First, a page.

Is there an app that tracks how much time each person in a convo talks?
November 21, 2017 10:52 AM   Subscribe

I would like an app that keeps track of how much time each person in a conversation, meeting, therapy session, etc talks. This could be done manually. It doesn't have to involve speech recognition or anything. The interface would be something like a chess clock in reverse. There's a spot for each person. When a person starts talking, they tap their spot and the app begins running up their time. When they are done, they tap their spot again to stop their clock. Alternatively, if someone else jumps in they can tap their own spot and the app starts running up their time and stops running up the previous person's time.

You could also have a mode where the timers count down. At the start of the meeting, you give each person 5 minutes or 10 minutes or something, and that's all the time they get to use.

The app would work for 2 or more people (unlike chess clocks, which are limited to 2 people).

I realize that this would be annoying, but it could also be very revealing to meeting participants. In the appropriate circumstances (e.g. therapy) it could also be educational for family members, couples, etc. Think of it as a conversational equity tool.

Does anything like this exist?

Bonus question: would this actually be useful, or would it be an almost guaranteed nightmare?
posted by Winnie the Proust to Technology (7 answers total) 3 users marked this as a favorite
 
I am a technical idiot, but if you wanted that functionality immediately, you could do it by just having each participant start and stop a separate timer, and compare at the end of the session. But the app you want probably does exist for real.
posted by LizardBreath at 11:00 AM on November 21, 2017 [2 favorites]


A quick google for "multiple person chess clock" turned up this. and this.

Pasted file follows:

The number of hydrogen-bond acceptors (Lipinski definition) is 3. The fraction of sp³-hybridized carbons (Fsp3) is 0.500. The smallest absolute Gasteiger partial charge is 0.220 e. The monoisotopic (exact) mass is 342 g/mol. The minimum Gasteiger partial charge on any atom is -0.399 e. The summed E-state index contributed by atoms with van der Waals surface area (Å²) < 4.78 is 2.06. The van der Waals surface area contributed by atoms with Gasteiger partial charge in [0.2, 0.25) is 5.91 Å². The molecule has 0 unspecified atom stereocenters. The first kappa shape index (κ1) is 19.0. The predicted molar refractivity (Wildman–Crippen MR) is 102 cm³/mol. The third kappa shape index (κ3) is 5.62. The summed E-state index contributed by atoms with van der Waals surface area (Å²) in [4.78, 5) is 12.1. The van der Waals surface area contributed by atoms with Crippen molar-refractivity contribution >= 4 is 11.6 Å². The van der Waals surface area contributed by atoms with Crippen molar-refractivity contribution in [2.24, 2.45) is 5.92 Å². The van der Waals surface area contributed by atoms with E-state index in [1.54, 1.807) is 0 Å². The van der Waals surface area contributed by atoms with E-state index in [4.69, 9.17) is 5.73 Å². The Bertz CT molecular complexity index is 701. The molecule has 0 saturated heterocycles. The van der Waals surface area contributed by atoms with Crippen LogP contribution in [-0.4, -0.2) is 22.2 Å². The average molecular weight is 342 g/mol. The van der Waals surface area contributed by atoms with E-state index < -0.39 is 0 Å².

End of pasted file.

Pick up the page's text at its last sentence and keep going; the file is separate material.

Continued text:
However, I think this would be a nightmare. All it takes is one person to hit the wrong button or forget to hit it and all the stats are ruined.
posted by bondcliff at 11:08 AM on November 21, 2017


I was at a seminar where someone mentioned using a conference call tool which automatically measured and published the speaking times at the end of each call to all participants. I don't know what the tool was, but it sounds similar to what you are asking for. Maybe someone with better google-fu than me can turn it up.
posted by meinvt at 11:22 AM on November 21, 2017 [2 favorites]


Yeah, speaker-detection has been a thing in conference calling for a while now. There are some tools if you search "speaker recognition," if doing this afterwards is an option.
posted by rhizome at 12:12 PM on November 21, 2017


This isn't an app, but you can get a separate device, generally called a sociometric badge (because you wear it like a badge). The badges measure this and lots of other stuff as well - who you talk to, how much, interruptions, etc. They are sometimes called sociometers.
posted by cushie at 4:03 PM on November 21, 2017


You could cobble this together with Charlie DeTar's Progressive Clock.

I built a provocative prototype of limited currencies for conference calls but didn't get very far in testing it. General reaction was "nightmare."

Although having to trade speaking time is a nice thought experiment, I think Charlie's version is way more practical in the real world.

Joan DiMicco also did some work in this space, visualizing over/under participation on shared displaces while groups were doing decision-making exercises. My dim memory was that simply showing who was over/under participating didn't really solve the underlying problem; over-participators tended not to moderate their participation.

Based on that insight, I sought to find ways to scaffold under-participators into participating more, instead of expecting over-participators to participate less and expect others to fill the space. That paper is here. It worked pretty well. In interviews, over-participators tended to have high confidence that their contributions were valuable and a low tolerance for dead air. They bucketed under-participators as "not wanting to participate" and felt like it was their own responsibility to keep the class discussion moving forward.
posted by heresiarch at 4:32 PM on November 21, 2017 [4 favorites]


Whether it's going to be a nightmare or not probably depends on what you're going to do with the data. Someone could use it to penalize people who don't get as many opportunities to speak (women would be an example of one such group) or introverts who just don't want to talk as much. If you're going to try to get people who hog the spotlight to be aware of how much they're doing it, it might not be so bad. But even that would probably require some tact.

Arthur C Clarke wrote a story, The Defenestration of Ermintrude Inch, about a device like this.
posted by Anne Neville at 3:27 PM on November 22, 2017 [1 favorite]


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